Practices and patients can reap the benefits of in-office infusion. But it must be carefully managed, as infusion comes with substantial financial risk.
Infusion therapy is effective and life-changing for many patients with complex medical conditions, and today many new infusion therapies are available to patients who just a few years ago did not have these treatment options.
Because of these promising advancements, in-office infusion has grown tremendously across many specialties over the last decade, including rheumatology, gastroenterology, and neurology.
While in-office infusion offers a multitude of benefits to both practices and patients, not all practices have the qualifications and capabilities needed to succeed with it.
Even if the practice is a good fit for the service, it must be carefully designed and managed, as infusion comes with substantial risk that can quickly cause financial harm. Following best practices when deciding whether to open an infusion center, as well as when setting it up, can support sound decision-making and provide a solid foundation for building the operation. Consequently, it is worthwhile to examine some of these time-tested guiding principles.
Do not rush the decision
Practices make a serious mistake when they plunge into setting up an infusion center without thinking it through carefully, viewing it as an easy way to increase revenue. There are many factors that determine whether a practice can succeed in offering infusion, and these should be carefully examined.
First, practices should perform a risk analysis, looking at various key elements.
For instance, does the practice have enough patients eligible for infusion to offset the cost of running the office? Does it have the right payer mix to be viable? I’d recommend a ratio of 60/40 to 70/30 in commercial versus government payers. Does the practice work with a GPO and distribution partner to reliably secure drugs at competitive pricing?
Defining how much space is needed is also critical. Project the anticipated patient volume and then determine if the practice has the space to comfortably accommodate this number of patients, keeping in mind the infusion center must be in the same suite as the practice. Space is also needed for drug storage, a nurse workstation, and whatever else state regulations require.
There are other key areas to examine. Make certain the practice is credentialed with payers and contracted to deliver infusion drugs at competitive reimbursement rates. Also, take a close look at staffing. Does the clinical nursing staff have infusion experience, and can the practice ensure a rendering provider is always on site as required whenever infusing occurs?
Billing staff is also critical, as they must have experience in acquiring authorizations and billing complicated infusion codes, which is more complex than office visit billing.
Best practices build a strong foundation
Once the decision has been made to open a center, implementation should be driven by proven best practices for infusion, including the following:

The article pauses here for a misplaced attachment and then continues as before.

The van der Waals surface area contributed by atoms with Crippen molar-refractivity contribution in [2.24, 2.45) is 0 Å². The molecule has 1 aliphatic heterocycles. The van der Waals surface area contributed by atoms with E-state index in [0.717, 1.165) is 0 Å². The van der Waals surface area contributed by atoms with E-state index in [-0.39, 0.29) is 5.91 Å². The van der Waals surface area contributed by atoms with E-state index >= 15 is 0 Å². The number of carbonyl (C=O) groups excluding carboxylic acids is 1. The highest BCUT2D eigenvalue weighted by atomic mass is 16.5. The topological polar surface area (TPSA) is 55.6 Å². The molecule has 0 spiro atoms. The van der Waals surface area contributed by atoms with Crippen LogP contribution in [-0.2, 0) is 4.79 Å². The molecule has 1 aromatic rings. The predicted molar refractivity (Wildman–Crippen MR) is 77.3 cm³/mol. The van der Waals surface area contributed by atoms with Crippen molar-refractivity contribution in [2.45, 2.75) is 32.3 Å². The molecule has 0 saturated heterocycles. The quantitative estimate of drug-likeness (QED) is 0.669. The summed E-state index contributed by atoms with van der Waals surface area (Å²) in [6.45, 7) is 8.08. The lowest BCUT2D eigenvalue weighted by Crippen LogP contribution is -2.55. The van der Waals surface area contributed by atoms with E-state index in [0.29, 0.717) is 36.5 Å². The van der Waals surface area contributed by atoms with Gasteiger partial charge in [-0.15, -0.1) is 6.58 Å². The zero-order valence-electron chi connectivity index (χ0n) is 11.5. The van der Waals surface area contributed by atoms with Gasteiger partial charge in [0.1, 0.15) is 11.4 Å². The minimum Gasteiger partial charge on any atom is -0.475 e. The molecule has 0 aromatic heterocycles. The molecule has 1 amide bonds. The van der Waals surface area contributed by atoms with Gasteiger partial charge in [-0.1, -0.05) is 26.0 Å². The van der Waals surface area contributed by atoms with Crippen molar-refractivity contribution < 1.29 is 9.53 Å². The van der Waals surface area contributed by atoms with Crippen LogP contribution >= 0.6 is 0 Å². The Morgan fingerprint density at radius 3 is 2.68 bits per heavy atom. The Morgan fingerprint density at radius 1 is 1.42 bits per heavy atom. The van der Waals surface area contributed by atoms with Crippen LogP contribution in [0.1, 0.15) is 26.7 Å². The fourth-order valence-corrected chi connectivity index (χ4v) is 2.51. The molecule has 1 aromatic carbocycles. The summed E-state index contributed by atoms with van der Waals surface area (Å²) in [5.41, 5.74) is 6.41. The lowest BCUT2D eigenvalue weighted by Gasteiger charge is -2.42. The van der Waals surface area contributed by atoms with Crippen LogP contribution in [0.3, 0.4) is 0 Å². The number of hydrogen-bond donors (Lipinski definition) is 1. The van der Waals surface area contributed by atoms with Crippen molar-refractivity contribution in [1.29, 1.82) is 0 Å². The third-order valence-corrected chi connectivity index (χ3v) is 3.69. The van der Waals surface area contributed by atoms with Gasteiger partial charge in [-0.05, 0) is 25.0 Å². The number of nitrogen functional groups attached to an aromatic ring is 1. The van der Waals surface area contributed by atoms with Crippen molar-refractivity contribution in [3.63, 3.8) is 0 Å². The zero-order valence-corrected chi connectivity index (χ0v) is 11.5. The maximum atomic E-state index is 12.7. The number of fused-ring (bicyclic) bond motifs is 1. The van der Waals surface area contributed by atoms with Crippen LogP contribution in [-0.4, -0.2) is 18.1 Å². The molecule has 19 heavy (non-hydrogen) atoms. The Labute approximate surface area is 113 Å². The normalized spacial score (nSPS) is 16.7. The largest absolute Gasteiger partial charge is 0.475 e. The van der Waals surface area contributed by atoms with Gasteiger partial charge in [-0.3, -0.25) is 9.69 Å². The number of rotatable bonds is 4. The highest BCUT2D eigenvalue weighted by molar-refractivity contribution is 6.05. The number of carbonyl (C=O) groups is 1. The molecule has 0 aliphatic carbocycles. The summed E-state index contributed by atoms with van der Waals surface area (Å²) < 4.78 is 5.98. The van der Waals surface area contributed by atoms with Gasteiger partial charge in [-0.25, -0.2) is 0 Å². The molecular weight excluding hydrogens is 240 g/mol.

Employ experienced clinical staff
The golden rule of an infusion center is to provide excellent patient care, so nurses must have experience in infusion therapies and thoroughly understand specialty drug protocols. I believe each nurse should not be caring for more than four patients being infused at once.
Provide strong revenue cycle support
Make certain the in-house billing team has infusion experience, and if not, employ a reputable billing company or infusion management company knowledgeable in complex infusion procedures. Prior authorizations from payers are required before treatment, and denials are common, so staff must know how to manage the authorization and appeal processes. Financial assistance programs for financially challenged patients must also be carefully managed.
Utilize appropriate technology
Select a highly rated infusion scheduling software, as it can reduce costs by optimizing chair time. Top-rated inventory management software is essential, as costly specialty drugs can cause cash flow disruptions leading to great harm if not properly managed. Likewise, good billing software must be in place.
Offer comprehensive patient support
To create a good patient experience and build patient loyalty, practices should provide a high level of support. Patient education is vital to ensure patients understand their treatment. Financial counselling and assistance are also essential so patients understand out-of-pocket expenses and can access financial assistance programs.
Enhancing an infusion center
Practices currently offering infusion services may be able to improve their operation with a few adjustments.
First, make certain reimbursement rates are at 100% of Medicare for commercial fee schedules, and if not, renegotiate better rates. Also, make sure the practice collection rate is 98% or above. If below this target, consider whether the right people and infrastructure are in place. Finally, practices can market their services to other providers in the community to gain infusion patient referrals to grow the business.
Proceed with caution
In-office infusion centers are not viable for all practices, and careful consideration is required before opening one.
Profitability is the key consideration, because if not carefully executed, the high costs of infusion drugs can cause great financial harm.
When deciding whether to offer the service, it is essential to thoroughly investigate the return on investment, to understand the risks associated with infusion, and to ensure those risks have been mitigated as much as possible.
Following best practices, both when making the decision to open a center as well as when setting it up, will help ensure success for patients and the practice.
Luke Rubie is vice president of provider engagement at Intrafusion by McKesson, which offers infusion management services.